Negative Externalities in the Adirondacks

Kevin O’Connor is a senior at the University of Vermont double-majoring in environmental studies and economics. Prior to joining the Put A Price On It movement in August of 2016, Kevin was an intern for Vermont House Representative Mollie Burke. Kevin had the opportunity to testify his own carbon pollution tax policy prospectus in front of Vermont’s House Transportation Committee. Kevin views effective carbon pricing policies as the top solution to combat climate change. Kevin is from Albany, NY. Connect with Kevin at: https://www.linkedin.com/in/kevinoconnor11.


Ever since I was eight years old, I have had a deep appreciation for the environment. I started to go to a sleep away camp in upstate New York on Lake George when I was younger. Camp Chingachgook was a two-week paradise for me as we did outdoor activities everyday, such as hiking, rock climbing, fishing, sailing, swimming, and camping. Camp Chingachgook exposed me to places and ideas that I never had experienced before and learned to deeply appreciate. For instance, the outdoors. Each two-week session would contain a three-day hike. On these hikes we were isolated from society and encompassed by nature for three days. These three-day hikes in the Adirondack Mountains provided me with profound insight to care, respect, and be a steward of our planet.

On these three-day hikes, I experienced first-hand what a negative externality is. The Adirondacks has hundreds of ponds and lakes that should contain fish but several do not because of acid rain. Polluting emitting firms in the mid-west cause the rain to be acidic in the Adirondacks, which causes several environmental damages, including lakes to be too acidified resulting in them to no longer support aquatic wildlife. During these three-day hikes, I remember hiking to isolated lakes that essentially contained no aquatic life. It made no sense to me. Since then I have realized that the Adirondacks suffered the negative externality of air pollution caused by factories in the mid-west. It is hard for me to comprehend how a factory would want to contribute to the destruction of the innocent and beautiful Adirondacks.

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A major reason I went to the University of Vermont was because of its strong environmental program. I view climate change as humankind’s largest problem and I knew that I wanted to focus my studies on solutions to climate change so I can hopefully make a positive change on this planet. Throughout my four years at UVM, I have determined that carbon pricing is the number one solution to combat climate change. Carbon dioxide pollution is the number one source of pollution causing climate change, as it accounts for over 80% of greenhouse gas emissions from humans. With carbon dioxide pollution, several negative externalities are already occurring and are expected to arise due to the warming of the planet. Carbon pricing mechanisms offer to incentive polluters to pollute less. This may be a carbon tax or a cap and trade policy. Carbon pricing mechanisms have already been put into effect in several prominent countries and institutions such as the European Union, China, and the British Columbia. Carbon pricing mechanisms would reflect the true social cost of the negative externality of carbon pollution.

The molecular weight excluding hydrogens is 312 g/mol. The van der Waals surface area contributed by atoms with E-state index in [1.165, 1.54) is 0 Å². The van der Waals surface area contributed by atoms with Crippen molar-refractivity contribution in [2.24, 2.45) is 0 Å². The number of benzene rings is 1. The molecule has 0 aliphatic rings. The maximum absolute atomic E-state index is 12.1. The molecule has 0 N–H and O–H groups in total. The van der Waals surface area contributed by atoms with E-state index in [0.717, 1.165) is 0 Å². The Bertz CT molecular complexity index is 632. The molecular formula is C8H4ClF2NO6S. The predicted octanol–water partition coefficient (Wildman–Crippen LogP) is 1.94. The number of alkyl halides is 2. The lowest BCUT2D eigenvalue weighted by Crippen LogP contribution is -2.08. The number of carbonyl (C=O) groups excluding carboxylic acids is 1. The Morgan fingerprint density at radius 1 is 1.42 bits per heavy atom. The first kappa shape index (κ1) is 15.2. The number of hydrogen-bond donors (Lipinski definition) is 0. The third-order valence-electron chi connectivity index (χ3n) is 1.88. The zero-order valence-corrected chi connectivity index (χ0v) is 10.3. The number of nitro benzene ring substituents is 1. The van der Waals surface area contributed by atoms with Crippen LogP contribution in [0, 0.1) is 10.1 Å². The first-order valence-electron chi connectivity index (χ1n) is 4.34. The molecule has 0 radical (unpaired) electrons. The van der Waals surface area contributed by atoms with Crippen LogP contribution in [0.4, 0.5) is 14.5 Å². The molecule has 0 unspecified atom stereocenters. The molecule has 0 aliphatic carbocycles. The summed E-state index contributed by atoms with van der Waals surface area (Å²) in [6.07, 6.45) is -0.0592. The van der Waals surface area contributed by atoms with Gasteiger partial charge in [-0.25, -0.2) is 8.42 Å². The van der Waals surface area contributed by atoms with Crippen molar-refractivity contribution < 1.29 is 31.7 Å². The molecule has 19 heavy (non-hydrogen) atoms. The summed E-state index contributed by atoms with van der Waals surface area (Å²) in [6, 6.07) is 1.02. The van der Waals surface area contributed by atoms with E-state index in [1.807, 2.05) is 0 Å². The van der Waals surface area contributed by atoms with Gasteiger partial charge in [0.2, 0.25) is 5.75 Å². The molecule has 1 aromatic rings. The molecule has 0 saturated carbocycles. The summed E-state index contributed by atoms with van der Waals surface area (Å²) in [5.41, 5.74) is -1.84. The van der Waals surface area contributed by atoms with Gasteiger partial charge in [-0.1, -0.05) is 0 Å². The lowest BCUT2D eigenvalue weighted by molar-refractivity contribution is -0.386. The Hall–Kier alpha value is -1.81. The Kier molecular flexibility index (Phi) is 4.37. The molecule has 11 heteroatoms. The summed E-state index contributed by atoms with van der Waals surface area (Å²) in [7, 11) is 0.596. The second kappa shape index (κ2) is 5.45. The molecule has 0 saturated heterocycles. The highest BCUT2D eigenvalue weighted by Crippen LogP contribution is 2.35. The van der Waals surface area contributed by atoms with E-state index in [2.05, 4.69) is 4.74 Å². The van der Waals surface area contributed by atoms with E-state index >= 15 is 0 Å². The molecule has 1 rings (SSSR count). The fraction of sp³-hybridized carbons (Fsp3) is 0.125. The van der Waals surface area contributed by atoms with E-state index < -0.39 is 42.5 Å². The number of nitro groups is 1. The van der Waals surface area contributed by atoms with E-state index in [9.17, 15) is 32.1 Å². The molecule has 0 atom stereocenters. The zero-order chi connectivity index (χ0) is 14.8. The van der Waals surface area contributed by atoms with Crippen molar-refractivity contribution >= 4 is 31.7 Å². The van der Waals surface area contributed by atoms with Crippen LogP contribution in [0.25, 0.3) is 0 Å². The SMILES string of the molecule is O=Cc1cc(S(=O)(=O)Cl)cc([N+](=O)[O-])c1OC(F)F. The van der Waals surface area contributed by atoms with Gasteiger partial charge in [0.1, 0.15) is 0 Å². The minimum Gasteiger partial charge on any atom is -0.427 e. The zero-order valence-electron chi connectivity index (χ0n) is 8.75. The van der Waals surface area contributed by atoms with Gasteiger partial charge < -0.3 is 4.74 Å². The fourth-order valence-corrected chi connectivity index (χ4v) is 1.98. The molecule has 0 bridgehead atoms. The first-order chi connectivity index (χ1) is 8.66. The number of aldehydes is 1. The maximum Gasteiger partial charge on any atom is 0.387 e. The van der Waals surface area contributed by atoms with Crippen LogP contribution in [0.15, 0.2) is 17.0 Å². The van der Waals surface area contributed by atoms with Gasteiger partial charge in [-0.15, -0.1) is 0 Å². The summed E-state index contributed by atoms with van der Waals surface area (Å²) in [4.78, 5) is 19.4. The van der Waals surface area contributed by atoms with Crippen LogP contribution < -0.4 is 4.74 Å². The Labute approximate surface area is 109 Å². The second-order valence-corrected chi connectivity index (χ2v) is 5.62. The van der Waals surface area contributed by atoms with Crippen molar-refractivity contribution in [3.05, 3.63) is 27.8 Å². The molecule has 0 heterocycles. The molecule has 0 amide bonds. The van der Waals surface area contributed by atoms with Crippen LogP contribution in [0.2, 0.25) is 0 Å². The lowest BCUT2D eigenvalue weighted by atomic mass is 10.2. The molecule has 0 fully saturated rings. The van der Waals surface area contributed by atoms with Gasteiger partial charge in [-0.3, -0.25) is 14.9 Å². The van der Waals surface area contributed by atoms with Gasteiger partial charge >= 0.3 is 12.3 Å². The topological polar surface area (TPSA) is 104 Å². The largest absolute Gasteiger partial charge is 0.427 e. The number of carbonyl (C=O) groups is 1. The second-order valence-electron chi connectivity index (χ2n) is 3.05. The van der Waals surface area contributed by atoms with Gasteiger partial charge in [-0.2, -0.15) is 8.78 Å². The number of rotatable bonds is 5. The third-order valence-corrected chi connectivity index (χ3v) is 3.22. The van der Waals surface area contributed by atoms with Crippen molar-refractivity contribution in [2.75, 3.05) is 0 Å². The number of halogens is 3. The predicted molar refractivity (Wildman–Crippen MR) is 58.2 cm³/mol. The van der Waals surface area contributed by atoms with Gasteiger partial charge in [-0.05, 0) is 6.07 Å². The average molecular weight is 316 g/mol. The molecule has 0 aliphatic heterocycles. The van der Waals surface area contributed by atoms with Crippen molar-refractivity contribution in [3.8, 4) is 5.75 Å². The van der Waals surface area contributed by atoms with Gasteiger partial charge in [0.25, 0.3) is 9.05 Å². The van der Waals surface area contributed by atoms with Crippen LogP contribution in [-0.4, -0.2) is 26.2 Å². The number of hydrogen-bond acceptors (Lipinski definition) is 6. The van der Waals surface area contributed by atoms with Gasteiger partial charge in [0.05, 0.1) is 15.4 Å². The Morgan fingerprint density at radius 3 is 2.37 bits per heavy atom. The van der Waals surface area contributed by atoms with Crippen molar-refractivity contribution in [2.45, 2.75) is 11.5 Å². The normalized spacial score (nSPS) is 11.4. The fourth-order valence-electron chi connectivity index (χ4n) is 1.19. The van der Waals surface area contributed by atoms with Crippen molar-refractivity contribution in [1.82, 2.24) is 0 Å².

During the spring semester of my junior year, I interned for Vermont Representative Mollie Burke from Brattleboro. Representative Burke was very generous to me as she helped me understand Vermont politics. During the time, I was also writing a policy prospectus on carbon pollution taxes. After meeting with Representative Burke weekly, she proposed that I testified in front of her committee in Vermont’s State House. After several drafts, I testified my policy prospectus on a carbon pollution tax on gasoline consumers at the pump to Vermont’s House Transportation Committee. It was truly an unbelievable experience.

Since the wonderful opportunity with Representative Burke, I have been interested in helping the carbon pricing movement. I started as an Action Team member with Put a Price On It in August of 2016. During the fall semester I did several activities for the campaign, such as building the student momentum of carbon pricing at UVM, screening Years of Living Dangerously’s carbon pricing episode, calling legislators, and hosting art events for the campaign. This semester I have been continuing the momentum. I have been helping setting up the Maple Mosaic for Vermont Youth Lobby Day, I plan on talking with the Provost and President of UVM about carbon pricing, and I am organizing field trips to Vermont’s State House for carbon pricing discussion and to attend the climate caucus among other things. Put A Price On It has been a great experience as it has introduced me to many people with similar interests inside Vermont and around the nation and most importantly has brought me to the forefront of the carbon pricing movement in the US. Throughout my life, I hope to continue to fight against negative externalities so that future generations do not have a planet that is more diminished than the one that we currently live in.


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